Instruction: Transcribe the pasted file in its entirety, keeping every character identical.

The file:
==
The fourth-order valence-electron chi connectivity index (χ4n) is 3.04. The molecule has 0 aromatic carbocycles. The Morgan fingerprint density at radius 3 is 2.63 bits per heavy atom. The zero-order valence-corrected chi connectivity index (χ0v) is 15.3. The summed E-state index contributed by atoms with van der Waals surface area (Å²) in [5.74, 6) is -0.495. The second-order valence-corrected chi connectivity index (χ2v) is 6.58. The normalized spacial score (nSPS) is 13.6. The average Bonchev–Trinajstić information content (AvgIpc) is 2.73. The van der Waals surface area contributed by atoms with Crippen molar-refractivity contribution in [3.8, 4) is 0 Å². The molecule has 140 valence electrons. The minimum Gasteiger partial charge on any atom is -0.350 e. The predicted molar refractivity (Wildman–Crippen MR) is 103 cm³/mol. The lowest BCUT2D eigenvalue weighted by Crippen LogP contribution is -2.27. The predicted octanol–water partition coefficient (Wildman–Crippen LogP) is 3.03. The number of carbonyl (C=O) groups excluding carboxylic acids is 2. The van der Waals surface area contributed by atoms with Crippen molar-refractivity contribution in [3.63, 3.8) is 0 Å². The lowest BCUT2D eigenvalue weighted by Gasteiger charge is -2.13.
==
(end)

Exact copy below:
The fourth-order valence-electron chi connectivity index (χ4n) is 3.04. The molecule has 0 aromatic carbocycles. The Morgan fingerprint density at radius 3 is 2.63 bits per heavy atom. The zero-order valence-corrected chi connectivity index (χ0v) is 15.3. The summed E-state index contributed by atoms with van der Waals surface area (Å²) in [5.74, 6) is -0.495. The second-order valence-corrected chi connectivity index (χ2v) is 6.58. The normalized spacial score (nSPS) is 13.6. The average Bonchev–Trinajstić information content (AvgIpc) is 2.73. The van der Waals surface area contributed by atoms with Crippen molar-refractivity contribution in [3.8, 4) is 0 Å². The molecule has 140 valence electrons. The minimum Gasteiger partial charge on any atom is -0.350 e. The predicted molar refractivity (Wildman–Crippen MR) is 103 cm³/mol. The lowest BCUT2D eigenvalue weighted by Crippen LogP contribution is -2.27. The predicted octanol–water partition coefficient (Wildman–Crippen LogP) is 3.03. The number of carbonyl (C=O) groups excluding carboxylic acids is 2. The van der Waals surface area contributed by atoms with Crippen molar-refractivity contribution in [3.63, 3.8) is 0 Å². The lowest BCUT2D eigenvalue weighted by Gasteiger charge is -2.13.